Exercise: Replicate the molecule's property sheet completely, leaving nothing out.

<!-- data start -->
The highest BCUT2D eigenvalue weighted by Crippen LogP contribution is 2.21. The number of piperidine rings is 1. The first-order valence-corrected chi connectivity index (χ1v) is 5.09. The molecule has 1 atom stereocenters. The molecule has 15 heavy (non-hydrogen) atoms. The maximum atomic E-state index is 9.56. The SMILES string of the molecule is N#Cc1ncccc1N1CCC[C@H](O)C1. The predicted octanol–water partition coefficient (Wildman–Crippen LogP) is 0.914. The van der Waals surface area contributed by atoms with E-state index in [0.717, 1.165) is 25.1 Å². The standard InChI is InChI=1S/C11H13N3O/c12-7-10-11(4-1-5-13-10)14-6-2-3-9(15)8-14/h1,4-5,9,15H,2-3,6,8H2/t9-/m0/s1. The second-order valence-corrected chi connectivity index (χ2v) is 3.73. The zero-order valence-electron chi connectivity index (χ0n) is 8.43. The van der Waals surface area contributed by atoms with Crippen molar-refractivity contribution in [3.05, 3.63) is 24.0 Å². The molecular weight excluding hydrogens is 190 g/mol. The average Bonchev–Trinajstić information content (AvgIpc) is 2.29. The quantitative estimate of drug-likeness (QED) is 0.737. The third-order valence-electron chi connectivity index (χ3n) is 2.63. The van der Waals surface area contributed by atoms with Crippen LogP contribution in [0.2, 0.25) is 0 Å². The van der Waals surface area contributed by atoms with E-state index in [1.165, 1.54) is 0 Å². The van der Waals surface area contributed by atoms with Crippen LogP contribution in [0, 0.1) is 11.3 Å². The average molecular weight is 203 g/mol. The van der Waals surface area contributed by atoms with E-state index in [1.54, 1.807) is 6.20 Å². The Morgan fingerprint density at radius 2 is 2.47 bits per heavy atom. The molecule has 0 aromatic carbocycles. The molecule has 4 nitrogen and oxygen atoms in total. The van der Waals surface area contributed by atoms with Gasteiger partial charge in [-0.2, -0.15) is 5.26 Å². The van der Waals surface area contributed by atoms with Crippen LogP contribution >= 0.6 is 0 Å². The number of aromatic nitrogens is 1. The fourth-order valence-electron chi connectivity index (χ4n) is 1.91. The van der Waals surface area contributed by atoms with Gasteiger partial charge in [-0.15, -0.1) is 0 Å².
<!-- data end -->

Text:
The highest BCUT2D eigenvalue weighted by Crippen LogP contribution is 2.21. The number of piperidine rings is 1. The first-order valence-corrected chi connectivity index (χ1v) is 5.09. The molecule has 1 atom stereocenters. The molecule has 15 heavy (non-hydrogen) atoms. The maximum atomic E-state index is 9.56. The SMILES string of the molecule is N#Cc1ncccc1N1CCC[C@H](O)C1. The predicted octanol–water partition coefficient (Wildman–Crippen LogP) is 0.914. The van der Waals surface area contributed by atoms with E-state index in [0.717, 1.165) is 25.1 Å². The standard InChI is InChI=1S/C11H13N3O/c12-7-10-11(4-1-5-13-10)14-6-2-3-9(15)8-14/h1,4-5,9,15H,2-3,6,8H2/t9-/m0/s1. The second-order valence-corrected chi connectivity index (χ2v) is 3.73. The zero-order valence-electron chi connectivity index (χ0n) is 8.43. The van der Waals surface area contributed by atoms with Crippen molar-refractivity contribution in [3.05, 3.63) is 24.0 Å². The molecular weight excluding hydrogens is 190 g/mol. The average Bonchev–Trinajstić information content (AvgIpc) is 2.29. The quantitative estimate of drug-likeness (QED) is 0.737. The third-order valence-electron chi connectivity index (χ3n) is 2.63. The van der Waals surface area contributed by atoms with Crippen LogP contribution in [0.2, 0.25) is 0 Å². The van der Waals surface area contributed by atoms with E-state index in [1.165, 1.54) is 0 Å². The van der Waals surface area contributed by atoms with Crippen LogP contribution in [0, 0.1) is 11.3 Å². The average molecular weight is 203 g/mol. The van der Waals surface area contributed by atoms with E-state index in [1.54, 1.807) is 6.20 Å². The Morgan fingerprint density at radius 2 is 2.47 bits per heavy atom. The molecule has 0 aromatic carbocycles. The molecule has 4 nitrogen and oxygen atoms in total. The van der Waals surface area contributed by atoms with Gasteiger partial charge in [-0.2, -0.15) is 5.26 Å². The van der Waals surface area contributed by atoms with Crippen LogP contribution >= 0.6 is 0 Å². The number of aromatic nitrogens is 1. The fourth-order valence-electron chi connectivity index (χ4n) is 1.91. The van der Waals surface area contributed by atoms with Gasteiger partial charge in [-0.15, -0.1) is 0 Å².